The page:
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possible celiac disease?
I'm 18 and recently went away to college in the fall. Shortly after I've developed some symptoms that ended up leading me to see a cardiologist, pulmonlogist and a gastronologist . My gastronologist suggested I had an upper endoscopy done which showed my esophagus being red and the biospies showed possible celiac disease. I was wondering with the possible diagnosis what my chances of having this disease were. I've done quite a bit of research about it and it seems like a strong possibility. My dr ordered a blood test to find out what it says about having celiac disease. thank you!  
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If you had an increased number of IELs (intraepithelial lymphocytes) and flattened microvilli it's very possible you could have celiac. I hope you're doc is adding the genetic test (allele) to any blood tests he's ordered. As soon as the blood tests are done, start on a gluten-free diet. It's not going to change things immediately, but you should begin to feel better within a few months.

Also make sure you're checked for cross-reactivity to casein - the major protein in dairy. Many celiacs have problems with that.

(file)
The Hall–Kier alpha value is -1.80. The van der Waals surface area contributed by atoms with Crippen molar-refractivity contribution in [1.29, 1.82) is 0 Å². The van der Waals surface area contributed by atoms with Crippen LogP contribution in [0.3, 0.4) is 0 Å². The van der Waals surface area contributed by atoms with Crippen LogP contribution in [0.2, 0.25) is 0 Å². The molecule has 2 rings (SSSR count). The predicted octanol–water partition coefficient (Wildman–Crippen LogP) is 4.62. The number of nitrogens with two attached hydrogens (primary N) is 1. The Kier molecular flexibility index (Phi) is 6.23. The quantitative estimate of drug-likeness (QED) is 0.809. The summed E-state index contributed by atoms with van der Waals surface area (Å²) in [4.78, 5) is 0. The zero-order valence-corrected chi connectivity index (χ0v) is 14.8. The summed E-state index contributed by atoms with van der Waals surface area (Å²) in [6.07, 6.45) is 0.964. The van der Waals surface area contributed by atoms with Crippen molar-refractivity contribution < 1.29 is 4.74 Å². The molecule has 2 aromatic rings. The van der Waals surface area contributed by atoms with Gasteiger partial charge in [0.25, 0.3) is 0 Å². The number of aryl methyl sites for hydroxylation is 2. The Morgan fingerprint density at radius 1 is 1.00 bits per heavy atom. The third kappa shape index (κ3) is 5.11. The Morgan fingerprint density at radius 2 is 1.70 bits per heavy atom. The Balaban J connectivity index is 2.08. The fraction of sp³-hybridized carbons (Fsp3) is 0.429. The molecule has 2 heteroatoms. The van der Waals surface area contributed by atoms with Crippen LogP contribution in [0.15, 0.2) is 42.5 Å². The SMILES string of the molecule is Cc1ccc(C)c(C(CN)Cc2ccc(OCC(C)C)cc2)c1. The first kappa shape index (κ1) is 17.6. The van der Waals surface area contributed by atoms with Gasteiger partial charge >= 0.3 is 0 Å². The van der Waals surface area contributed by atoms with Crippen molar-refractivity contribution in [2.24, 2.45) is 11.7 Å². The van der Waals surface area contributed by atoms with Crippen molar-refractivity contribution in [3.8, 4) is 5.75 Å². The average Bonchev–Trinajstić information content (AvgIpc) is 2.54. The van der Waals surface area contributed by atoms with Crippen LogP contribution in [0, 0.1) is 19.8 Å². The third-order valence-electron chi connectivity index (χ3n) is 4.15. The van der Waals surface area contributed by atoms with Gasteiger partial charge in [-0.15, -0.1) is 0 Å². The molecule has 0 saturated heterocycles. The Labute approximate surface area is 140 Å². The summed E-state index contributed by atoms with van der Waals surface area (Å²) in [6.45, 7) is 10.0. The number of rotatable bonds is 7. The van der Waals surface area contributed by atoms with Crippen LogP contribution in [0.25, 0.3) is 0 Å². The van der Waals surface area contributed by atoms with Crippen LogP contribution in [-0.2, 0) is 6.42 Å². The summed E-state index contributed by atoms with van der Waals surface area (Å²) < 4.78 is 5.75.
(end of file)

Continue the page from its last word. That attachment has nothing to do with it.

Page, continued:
You may want to talk to your mom, dad and any siblings. They need to be checked, too.
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I got my blood test back today, and the nurse called my mom and said the blood results looked normal to her, the dr hasn't read them yet because of an emergency. I don't believe he added the genetic test it just said celiac disease panel. Should I have him order that to be on the safe side because I read sometimes the blood test can be in-accurate and since the biopsy said possible I don't want to take any chances in having a problem and want to finally figure out what is going on. Thank you
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Kaylamcknz, no matter what the results of that blood test say, I'd really suggest you start a celiac diet now and see how you do. It wouldn't be a bad idea to do the genetic test to figure out what types of genes you're carrying not only to find out and help yourself, but also to have as a reference for the future when/if you decide to have children.

The blood test can be inaccurate, as can the biopsy. So if there are any 'ifs' in the picture, check the genes.
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I had my mom email the results that they picked up from the doctors office and its said tissue transglutaminase (tTG) has been identifided as the endomysial antigen. Studies have demonstrated the endomysial IgA antibodies have over 99% specificity for gluten sensitive enteropathy. everything else looks like its says negative.  I spoke with my mom anout the genes testing and she thinks its a good idea and is going to talk to my dr about it. Thank you
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